FIG. 9 is a schematic circuit diagram of a preferred embodiment of a DSP/MAC block**80**which can be configured, among other things, as either a Direct Form I FIR filter or a Direct Form II FIR filter. Block**80**preferably includes four multipliers**81**-**84**. Multiplier**81**has a first input**811**and a second input**812**. Similarly, each of multipliers**82**-**84**has a respective first input**821**,**831**,**841**and a respective second input**822**,**832**,**842**. Each multiplier input**811**,**812**,**821**,**822**,**831**,**832**,**841**and**842**can be selectively connected, using a respective one of multiplexers**809**, either directly to one of data inputs**801**-**808**(designated D**1**-D**8**) or to one of registers**810**, each of which registers a respective one of inputs**801**-**808**. In addition, each of inputs**821**,**831**,**841**can be connected, using a respective one of additional multiplexers**819**, so that it shares D**1**data input**801**with multiplier**81**, to implement the type of single-data-input Direct Form I FIR filter shown inFIG. 7 . - [0053]DSP/MAC block
**80**also includes four adders**85**-**88**. In order for DSP/MAC block**80**to function as a Direct Form II FIR filter, the outputs of multipliers**81**and**82**can be added by adder**86**and the outputs of multipliers**83**and**84**can be added by adder**87**. The output of adders**86**and**87**can in turn be added together by adder**88**. - [0054]It should be noted that the output of multiplier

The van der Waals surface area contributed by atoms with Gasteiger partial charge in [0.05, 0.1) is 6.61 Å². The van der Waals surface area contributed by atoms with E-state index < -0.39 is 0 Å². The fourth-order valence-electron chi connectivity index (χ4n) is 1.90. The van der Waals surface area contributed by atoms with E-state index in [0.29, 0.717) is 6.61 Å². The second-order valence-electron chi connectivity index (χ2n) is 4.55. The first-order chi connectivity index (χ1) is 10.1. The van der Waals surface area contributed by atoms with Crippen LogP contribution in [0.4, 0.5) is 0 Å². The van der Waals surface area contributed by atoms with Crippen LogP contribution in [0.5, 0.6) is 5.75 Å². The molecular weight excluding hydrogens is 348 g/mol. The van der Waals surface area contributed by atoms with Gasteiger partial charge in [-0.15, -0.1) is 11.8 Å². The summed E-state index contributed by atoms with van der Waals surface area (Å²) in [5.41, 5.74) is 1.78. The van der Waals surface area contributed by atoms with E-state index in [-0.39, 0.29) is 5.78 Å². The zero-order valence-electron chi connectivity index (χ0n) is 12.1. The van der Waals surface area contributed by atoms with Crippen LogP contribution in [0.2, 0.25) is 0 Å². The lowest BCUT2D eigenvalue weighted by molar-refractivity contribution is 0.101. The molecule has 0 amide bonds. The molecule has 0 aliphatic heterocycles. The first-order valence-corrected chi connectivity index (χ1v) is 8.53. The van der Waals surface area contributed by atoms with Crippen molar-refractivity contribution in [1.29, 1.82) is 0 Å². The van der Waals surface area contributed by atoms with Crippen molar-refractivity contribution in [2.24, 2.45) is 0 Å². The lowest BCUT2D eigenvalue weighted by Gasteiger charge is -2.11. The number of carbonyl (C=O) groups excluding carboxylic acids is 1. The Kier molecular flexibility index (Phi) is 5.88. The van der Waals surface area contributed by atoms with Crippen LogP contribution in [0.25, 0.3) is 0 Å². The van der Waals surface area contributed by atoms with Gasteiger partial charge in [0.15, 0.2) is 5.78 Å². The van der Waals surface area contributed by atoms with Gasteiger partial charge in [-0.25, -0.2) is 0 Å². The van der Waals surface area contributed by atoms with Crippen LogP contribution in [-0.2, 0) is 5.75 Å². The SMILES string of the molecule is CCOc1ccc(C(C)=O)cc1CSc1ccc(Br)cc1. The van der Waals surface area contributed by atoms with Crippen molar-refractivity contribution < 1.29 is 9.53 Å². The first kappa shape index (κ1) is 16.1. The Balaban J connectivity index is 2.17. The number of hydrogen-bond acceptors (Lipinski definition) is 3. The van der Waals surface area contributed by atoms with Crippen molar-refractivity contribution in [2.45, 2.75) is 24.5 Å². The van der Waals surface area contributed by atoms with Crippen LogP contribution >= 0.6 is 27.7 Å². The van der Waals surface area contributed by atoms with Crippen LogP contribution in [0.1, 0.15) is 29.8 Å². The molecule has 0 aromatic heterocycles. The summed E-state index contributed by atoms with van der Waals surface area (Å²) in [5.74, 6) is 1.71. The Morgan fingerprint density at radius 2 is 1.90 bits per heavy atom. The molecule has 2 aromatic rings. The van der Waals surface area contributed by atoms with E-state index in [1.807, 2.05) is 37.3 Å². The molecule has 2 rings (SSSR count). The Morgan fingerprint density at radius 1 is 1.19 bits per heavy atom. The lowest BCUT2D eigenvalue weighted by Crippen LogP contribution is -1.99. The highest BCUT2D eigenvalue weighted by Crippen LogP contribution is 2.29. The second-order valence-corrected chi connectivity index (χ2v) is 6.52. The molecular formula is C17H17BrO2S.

**81**is also available as an input to adder**85**, to which D**3**data input**803**is also an input, with the output of adder**85**registered in register**850**and available as an input to adder**86**under the control of multiplexer**820**, for reasons described below. Similarly, while the output of multiplier**84**is available as an input to adder**87**, that input to adder**87**may also be the output of adder**86**, as registered in register**823**, with the selection made by multiplexer**824**, for reasons discussed below. - [0055]The outputs of adders
**86**,**87**may be input to adder**88**to be added together as discussed above. The output of adder**86**may be selected as an input to adder**88**by multiplexer**825**, which also may select the output of multiplier**84**. The output of adder**87**may be input to adder**88**directly or after registration in register**826**, with the selection made by multiplexer**827**. The output of adder**88**is output at**880**directly or after registration in register**828**, with the selection made by multiplexer**829**. The outputs of adders**86**,**87**also are available as outputs at**860**,**870**but not when DSP/MAC block**60**is used as a FIR filter. Other uses for DSP/MAC block**60**are described in above-incorporated Application Ser. No. ______, filed concurrently herewith (Attorney Docket No. 174/199). - [0056]As discussed above, each of D